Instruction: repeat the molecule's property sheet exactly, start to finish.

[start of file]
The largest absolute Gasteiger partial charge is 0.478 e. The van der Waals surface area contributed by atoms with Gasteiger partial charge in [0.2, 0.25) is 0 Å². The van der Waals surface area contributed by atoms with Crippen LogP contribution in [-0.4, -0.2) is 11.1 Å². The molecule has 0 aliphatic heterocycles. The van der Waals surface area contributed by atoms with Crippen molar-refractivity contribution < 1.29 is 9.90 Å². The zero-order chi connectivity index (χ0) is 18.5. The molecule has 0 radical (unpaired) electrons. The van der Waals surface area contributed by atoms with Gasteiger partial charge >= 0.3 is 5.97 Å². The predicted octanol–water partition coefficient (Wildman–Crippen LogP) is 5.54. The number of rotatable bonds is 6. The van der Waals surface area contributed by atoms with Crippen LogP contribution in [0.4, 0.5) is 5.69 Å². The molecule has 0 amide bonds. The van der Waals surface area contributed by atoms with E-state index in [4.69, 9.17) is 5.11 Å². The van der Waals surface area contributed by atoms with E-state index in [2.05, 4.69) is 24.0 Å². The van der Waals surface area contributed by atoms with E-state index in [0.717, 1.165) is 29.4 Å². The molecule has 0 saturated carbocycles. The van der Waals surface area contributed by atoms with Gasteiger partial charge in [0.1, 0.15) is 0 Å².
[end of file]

The largest absolute Gasteiger partial charge is 0.478 e. The van der Waals surface area contributed by atoms with Gasteiger partial charge in [0.2, 0.25) is 0 Å². The van der Waals surface area contributed by atoms with Crippen LogP contribution in [-0.4, -0.2) is 11.1 Å². The molecule has 0 aliphatic heterocycles. The van der Waals surface area contributed by atoms with Crippen molar-refractivity contribution < 1.29 is 9.90 Å². The zero-order chi connectivity index (χ0) is 18.5. The molecule has 0 radical (unpaired) electrons. The van der Waals surface area contributed by atoms with Gasteiger partial charge >= 0.3 is 5.97 Å². The predicted octanol–water partition coefficient (Wildman–Crippen LogP) is 5.54. The number of rotatable bonds is 6. The van der Waals surface area contributed by atoms with Crippen LogP contribution in [0.4, 0.5) is 5.69 Å². The molecule has 0 amide bonds. The van der Waals surface area contributed by atoms with E-state index in [4.69, 9.17) is 5.11 Å². The van der Waals surface area contributed by atoms with E-state index in [2.05, 4.69) is 24.0 Å². The van der Waals surface area contributed by atoms with E-state index in [0.717, 1.165) is 29.4 Å². The molecule has 0 saturated carbocycles. The van der Waals surface area contributed by atoms with Gasteiger partial charge in [0.1, 0.15) is 0 Å².